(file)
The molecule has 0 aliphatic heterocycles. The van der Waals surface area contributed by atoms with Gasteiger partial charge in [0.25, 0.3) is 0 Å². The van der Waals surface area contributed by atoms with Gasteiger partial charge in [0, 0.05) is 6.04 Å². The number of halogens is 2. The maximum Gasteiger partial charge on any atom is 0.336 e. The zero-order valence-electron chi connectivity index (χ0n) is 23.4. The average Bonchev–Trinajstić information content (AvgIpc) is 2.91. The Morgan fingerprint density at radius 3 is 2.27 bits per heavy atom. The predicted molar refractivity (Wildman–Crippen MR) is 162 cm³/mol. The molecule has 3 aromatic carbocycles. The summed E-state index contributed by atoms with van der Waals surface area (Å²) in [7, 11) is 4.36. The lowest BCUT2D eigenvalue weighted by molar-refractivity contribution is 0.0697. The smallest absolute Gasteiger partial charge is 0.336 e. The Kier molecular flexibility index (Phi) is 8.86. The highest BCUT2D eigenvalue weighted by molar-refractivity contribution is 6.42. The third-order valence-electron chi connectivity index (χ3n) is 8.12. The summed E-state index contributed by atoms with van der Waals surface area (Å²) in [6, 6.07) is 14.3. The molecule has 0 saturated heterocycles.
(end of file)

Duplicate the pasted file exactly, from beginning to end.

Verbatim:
The molecule has 0 aliphatic heterocycles. The van der Waals surface area contributed by atoms with Gasteiger partial charge in [0.25, 0.3) is 0 Å². The van der Waals surface area contributed by atoms with Gasteiger partial charge in [0, 0.05) is 6.04 Å². The number of halogens is 2. The maximum Gasteiger partial charge on any atom is 0.336 e. The zero-order valence-electron chi connectivity index (χ0n) is 23.4. The average Bonchev–Trinajstić information content (AvgIpc) is 2.91. The Morgan fingerprint density at radius 3 is 2.27 bits per heavy atom. The predicted molar refractivity (Wildman–Crippen MR) is 162 cm³/mol. The molecule has 3 aromatic carbocycles. The summed E-state index contributed by atoms with van der Waals surface area (Å²) in [7, 11) is 4.36. The lowest BCUT2D eigenvalue weighted by molar-refractivity contribution is 0.0697. The smallest absolute Gasteiger partial charge is 0.336 e. The Kier molecular flexibility index (Phi) is 8.86. The highest BCUT2D eigenvalue weighted by molar-refractivity contribution is 6.42. The third-order valence-electron chi connectivity index (χ3n) is 8.12. The summed E-state index contributed by atoms with van der Waals surface area (Å²) in [6, 6.07) is 14.3. The molecule has 0 saturated heterocycles.